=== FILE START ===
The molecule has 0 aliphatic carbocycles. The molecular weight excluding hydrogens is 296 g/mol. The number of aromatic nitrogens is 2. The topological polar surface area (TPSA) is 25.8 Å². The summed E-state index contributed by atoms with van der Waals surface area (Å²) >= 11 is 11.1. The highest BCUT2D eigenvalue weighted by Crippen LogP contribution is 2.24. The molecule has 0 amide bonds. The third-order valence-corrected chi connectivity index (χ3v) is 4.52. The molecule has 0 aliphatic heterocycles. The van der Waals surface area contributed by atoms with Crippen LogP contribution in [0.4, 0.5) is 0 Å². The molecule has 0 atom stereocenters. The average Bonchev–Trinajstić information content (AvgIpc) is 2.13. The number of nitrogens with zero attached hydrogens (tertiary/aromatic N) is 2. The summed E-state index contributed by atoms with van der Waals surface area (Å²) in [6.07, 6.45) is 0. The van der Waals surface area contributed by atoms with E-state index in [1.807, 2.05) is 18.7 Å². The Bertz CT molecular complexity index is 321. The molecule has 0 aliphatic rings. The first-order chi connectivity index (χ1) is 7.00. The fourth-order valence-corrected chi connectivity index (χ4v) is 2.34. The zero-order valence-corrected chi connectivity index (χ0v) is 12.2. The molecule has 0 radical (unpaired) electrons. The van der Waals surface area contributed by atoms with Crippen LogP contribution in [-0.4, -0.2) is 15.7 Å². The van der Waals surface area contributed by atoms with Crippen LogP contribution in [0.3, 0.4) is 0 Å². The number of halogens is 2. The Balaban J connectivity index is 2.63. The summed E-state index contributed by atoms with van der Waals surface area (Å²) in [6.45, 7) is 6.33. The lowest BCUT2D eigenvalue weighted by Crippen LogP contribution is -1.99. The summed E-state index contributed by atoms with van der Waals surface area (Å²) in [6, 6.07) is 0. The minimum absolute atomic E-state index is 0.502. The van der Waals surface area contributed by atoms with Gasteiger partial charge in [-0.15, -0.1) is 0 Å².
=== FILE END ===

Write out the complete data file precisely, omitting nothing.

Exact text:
The molecule has 0 aliphatic carbocycles. The molecular weight excluding hydrogens is 296 g/mol. The number of aromatic nitrogens is 2. The topological polar surface area (TPSA) is 25.8 Å². The summed E-state index contributed by atoms with van der Waals surface area (Å²) >= 11 is 11.1. The highest BCUT2D eigenvalue weighted by Crippen LogP contribution is 2.24. The molecule has 0 amide bonds. The third-order valence-corrected chi connectivity index (χ3v) is 4.52. The molecule has 0 aliphatic heterocycles. The van der Waals surface area contributed by atoms with Crippen LogP contribution in [0.4, 0.5) is 0 Å². The molecule has 0 atom stereocenters. The average Bonchev–Trinajstić information content (AvgIpc) is 2.13. The number of nitrogens with zero attached hydrogens (tertiary/aromatic N) is 2. The summed E-state index contributed by atoms with van der Waals surface area (Å²) in [6.07, 6.45) is 0. The van der Waals surface area contributed by atoms with E-state index in [1.807, 2.05) is 18.7 Å². The Bertz CT molecular complexity index is 321. The molecule has 0 aliphatic rings. The first-order chi connectivity index (χ1) is 7.00. The fourth-order valence-corrected chi connectivity index (χ4v) is 2.34. The zero-order valence-corrected chi connectivity index (χ0v) is 12.2. The molecule has 0 radical (unpaired) electrons. The van der Waals surface area contributed by atoms with Crippen LogP contribution in [-0.4, -0.2) is 15.7 Å². The van der Waals surface area contributed by atoms with Crippen LogP contribution in [0.3, 0.4) is 0 Å². The number of halogens is 2. The Balaban J connectivity index is 2.63. The summed E-state index contributed by atoms with van der Waals surface area (Å²) in [6.45, 7) is 6.33. The lowest BCUT2D eigenvalue weighted by Crippen LogP contribution is -1.99. The summed E-state index contributed by atoms with van der Waals surface area (Å²) in [6, 6.07) is 0. The minimum absolute atomic E-state index is 0.502. The van der Waals surface area contributed by atoms with Gasteiger partial charge in [-0.15, -0.1) is 0 Å².